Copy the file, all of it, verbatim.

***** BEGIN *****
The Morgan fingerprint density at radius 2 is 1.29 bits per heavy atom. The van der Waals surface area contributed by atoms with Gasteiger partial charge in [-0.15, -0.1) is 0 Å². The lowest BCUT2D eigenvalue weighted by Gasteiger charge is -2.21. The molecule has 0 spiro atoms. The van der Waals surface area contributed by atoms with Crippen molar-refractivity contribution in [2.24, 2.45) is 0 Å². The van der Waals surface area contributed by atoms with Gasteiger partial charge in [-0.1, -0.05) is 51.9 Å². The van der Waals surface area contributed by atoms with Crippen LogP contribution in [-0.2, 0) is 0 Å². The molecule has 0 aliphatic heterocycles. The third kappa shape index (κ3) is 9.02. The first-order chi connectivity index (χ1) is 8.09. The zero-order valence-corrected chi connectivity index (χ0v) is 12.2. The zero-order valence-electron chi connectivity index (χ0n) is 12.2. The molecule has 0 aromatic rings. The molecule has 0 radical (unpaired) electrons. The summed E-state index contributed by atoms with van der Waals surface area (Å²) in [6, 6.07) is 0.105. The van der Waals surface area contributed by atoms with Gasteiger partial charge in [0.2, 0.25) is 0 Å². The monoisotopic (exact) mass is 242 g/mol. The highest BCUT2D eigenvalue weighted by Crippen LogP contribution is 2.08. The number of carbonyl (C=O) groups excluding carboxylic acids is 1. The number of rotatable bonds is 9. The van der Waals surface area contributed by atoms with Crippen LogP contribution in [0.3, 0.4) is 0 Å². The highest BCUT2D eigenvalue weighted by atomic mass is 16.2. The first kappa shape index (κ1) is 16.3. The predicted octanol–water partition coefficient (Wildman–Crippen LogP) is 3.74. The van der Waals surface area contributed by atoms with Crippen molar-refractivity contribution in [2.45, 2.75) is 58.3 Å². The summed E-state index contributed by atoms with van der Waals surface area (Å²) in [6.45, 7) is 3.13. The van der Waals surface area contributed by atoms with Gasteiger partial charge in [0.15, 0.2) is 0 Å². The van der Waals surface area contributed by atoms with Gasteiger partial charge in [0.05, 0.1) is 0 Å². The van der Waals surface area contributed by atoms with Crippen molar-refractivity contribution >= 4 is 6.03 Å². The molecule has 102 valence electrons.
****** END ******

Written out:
The Morgan fingerprint density at radius 2 is 1.29 bits per heavy atom. The van der Waals surface area contributed by atoms with Gasteiger partial charge in [-0.15, -0.1) is 0 Å². The lowest BCUT2D eigenvalue weighted by Gasteiger charge is -2.21. The molecule has 0 spiro atoms. The van der Waals surface area contributed by atoms with Crippen molar-refractivity contribution in [2.24, 2.45) is 0 Å². The van der Waals surface area contributed by atoms with Gasteiger partial charge in [-0.1, -0.05) is 51.9 Å². The van der Waals surface area contributed by atoms with Crippen LogP contribution in [-0.2, 0) is 0 Å². The molecule has 0 aliphatic heterocycles. The third kappa shape index (κ3) is 9.02. The first-order chi connectivity index (χ1) is 8.09. The zero-order valence-corrected chi connectivity index (χ0v) is 12.2. The zero-order valence-electron chi connectivity index (χ0n) is 12.2. The molecule has 0 aromatic rings. The molecule has 0 radical (unpaired) electrons. The summed E-state index contributed by atoms with van der Waals surface area (Å²) in [6, 6.07) is 0.105. The van der Waals surface area contributed by atoms with Gasteiger partial charge in [0.2, 0.25) is 0 Å². The monoisotopic (exact) mass is 242 g/mol. The highest BCUT2D eigenvalue weighted by Crippen LogP contribution is 2.08. The number of carbonyl (C=O) groups excluding carboxylic acids is 1. The number of rotatable bonds is 9. The van der Waals surface area contributed by atoms with Crippen LogP contribution in [0.3, 0.4) is 0 Å². The highest BCUT2D eigenvalue weighted by atomic mass is 16.2. The first kappa shape index (κ1) is 16.3. The predicted octanol–water partition coefficient (Wildman–Crippen LogP) is 3.74. The van der Waals surface area contributed by atoms with Crippen molar-refractivity contribution in [2.45, 2.75) is 58.3 Å². The summed E-state index contributed by atoms with van der Waals surface area (Å²) in [6.45, 7) is 3.13. The van der Waals surface area contributed by atoms with Gasteiger partial charge in [0.15, 0.2) is 0 Å². The van der Waals surface area contributed by atoms with Gasteiger partial charge in [0.05, 0.1) is 0 Å². The van der Waals surface area contributed by atoms with Crippen molar-refractivity contribution >= 4 is 6.03 Å². The molecule has 102 valence electrons.